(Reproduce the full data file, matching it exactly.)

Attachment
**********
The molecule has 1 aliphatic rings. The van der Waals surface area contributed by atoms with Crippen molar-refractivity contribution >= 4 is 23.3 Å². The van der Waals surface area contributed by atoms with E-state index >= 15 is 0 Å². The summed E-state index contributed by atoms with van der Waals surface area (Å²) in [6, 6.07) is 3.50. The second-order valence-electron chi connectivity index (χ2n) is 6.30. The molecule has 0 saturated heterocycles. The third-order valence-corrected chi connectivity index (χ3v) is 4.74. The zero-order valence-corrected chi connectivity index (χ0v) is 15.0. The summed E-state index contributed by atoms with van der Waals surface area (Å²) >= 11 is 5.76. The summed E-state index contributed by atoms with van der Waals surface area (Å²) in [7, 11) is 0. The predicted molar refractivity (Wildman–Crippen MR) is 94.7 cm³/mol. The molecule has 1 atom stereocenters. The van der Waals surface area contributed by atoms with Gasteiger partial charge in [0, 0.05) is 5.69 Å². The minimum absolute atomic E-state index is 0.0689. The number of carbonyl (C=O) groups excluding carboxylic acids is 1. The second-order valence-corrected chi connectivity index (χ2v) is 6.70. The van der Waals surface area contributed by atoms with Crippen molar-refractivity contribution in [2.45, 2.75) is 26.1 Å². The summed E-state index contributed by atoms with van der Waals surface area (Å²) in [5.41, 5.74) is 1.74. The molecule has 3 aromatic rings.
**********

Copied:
The molecule has 1 aliphatic rings. The van der Waals surface area contributed by atoms with Crippen molar-refractivity contribution >= 4 is 23.3 Å². The van der Waals surface area contributed by atoms with E-state index >= 15 is 0 Å². The summed E-state index contributed by atoms with van der Waals surface area (Å²) in [6, 6.07) is 3.50. The second-order valence-electron chi connectivity index (χ2n) is 6.30. The molecule has 0 saturated heterocycles. The third-order valence-corrected chi connectivity index (χ3v) is 4.74. The zero-order valence-corrected chi connectivity index (χ0v) is 15.0. The summed E-state index contributed by atoms with van der Waals surface area (Å²) >= 11 is 5.76. The summed E-state index contributed by atoms with van der Waals surface area (Å²) in [7, 11) is 0. The predicted molar refractivity (Wildman–Crippen MR) is 94.7 cm³/mol. The molecule has 1 atom stereocenters. The van der Waals surface area contributed by atoms with Gasteiger partial charge in [0, 0.05) is 5.69 Å². The minimum absolute atomic E-state index is 0.0689. The number of carbonyl (C=O) groups excluding carboxylic acids is 1. The second-order valence-corrected chi connectivity index (χ2v) is 6.70. The van der Waals surface area contributed by atoms with Crippen molar-refractivity contribution in [2.45, 2.75) is 26.1 Å². The summed E-state index contributed by atoms with van der Waals surface area (Å²) in [5.41, 5.74) is 1.74. The molecule has 3 aromatic rings.